Why Lynn Coady's Saints of Big Harbour is a Canadian must-read for Wendy Bergfeldt
July 1, 2017 marks 150 years since Confederation in Canada. CBC Books is creating the Great Canadian Reading List — a list of 150 books curated by you.
"This fictional Cape Breton town is not the fishing and farming village one might find in the writings of Alistair MacLeod. In MacLeod's books, families are tied together by rich, pre-War traditional cultures, bloodlines and histories. The tragedy of one sends ripples throughout lives of others, often over generations. Coady's Saints of Big Harbour is a bigger town, post-industrial and fractured. In the roughly two generations since MacLeod's villages dotted the coastline, this place is a grind of poverty, boredom, Saturday night parking lot punch-ups, corrosive gossip and the almost unbearable limitations of a breed of hyper-masculinity that anyone who grew up in 1970s and 1980s small town Canada will recognize. Tragedy is individual. But then so is redemption.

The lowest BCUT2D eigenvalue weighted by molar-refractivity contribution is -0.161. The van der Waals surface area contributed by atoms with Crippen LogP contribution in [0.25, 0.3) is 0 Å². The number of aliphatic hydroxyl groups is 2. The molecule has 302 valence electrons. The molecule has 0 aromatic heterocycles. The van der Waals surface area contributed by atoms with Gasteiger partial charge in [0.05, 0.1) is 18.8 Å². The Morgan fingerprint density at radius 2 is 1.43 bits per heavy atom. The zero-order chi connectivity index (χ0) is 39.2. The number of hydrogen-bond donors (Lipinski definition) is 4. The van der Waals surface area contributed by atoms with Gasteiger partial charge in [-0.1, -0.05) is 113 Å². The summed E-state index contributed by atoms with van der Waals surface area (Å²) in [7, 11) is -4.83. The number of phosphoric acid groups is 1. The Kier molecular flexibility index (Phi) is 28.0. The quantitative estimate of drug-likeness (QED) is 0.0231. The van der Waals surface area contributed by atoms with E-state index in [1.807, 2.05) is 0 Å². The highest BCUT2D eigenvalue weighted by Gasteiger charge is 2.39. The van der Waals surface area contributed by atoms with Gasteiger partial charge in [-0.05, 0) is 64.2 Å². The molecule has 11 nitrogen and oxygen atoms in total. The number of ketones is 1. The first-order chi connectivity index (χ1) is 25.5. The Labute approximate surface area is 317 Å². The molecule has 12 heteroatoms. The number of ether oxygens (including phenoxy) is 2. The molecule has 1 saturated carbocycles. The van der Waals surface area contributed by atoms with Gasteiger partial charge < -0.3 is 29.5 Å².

"This story is told through the eyes of a number of characters. This was a problem for some of the book's critics when it was first released. I, however, enjoyed the sweep of perspective. The main character, Guy Boucher, is an Acadian, more likeable version Holden Caulfield. He is also is the target of a malicious rumour. His Uncle Isadore is a charismatic storyteller, selfish, bombastic and yet artful in his ability to weave boozy observation with local lore to the delight and admiration of a certain segment of the community. The most interesting character, for my money, was Alison Mason, a draft dodger, sometime schoolteacher and Isadore's drinking buddy. His perspective as an outsider holds the story together, delivering the powerful denouement in a crystal clear moment of realization.
"This is a Canada some of us will remember quite clearly. In fact, it probably still exists for a lot of teenagers. Saints of Big Harbour is a highly enjoyable read and a must for CanCon fans!"
Wendy Bergfeldt is the host of Mainstreet Cape Breton, which airs from 4:00 p.m. to 6:00 p.m. on weekdays on CBC Radio One in Cape Breton, Nova Scotia.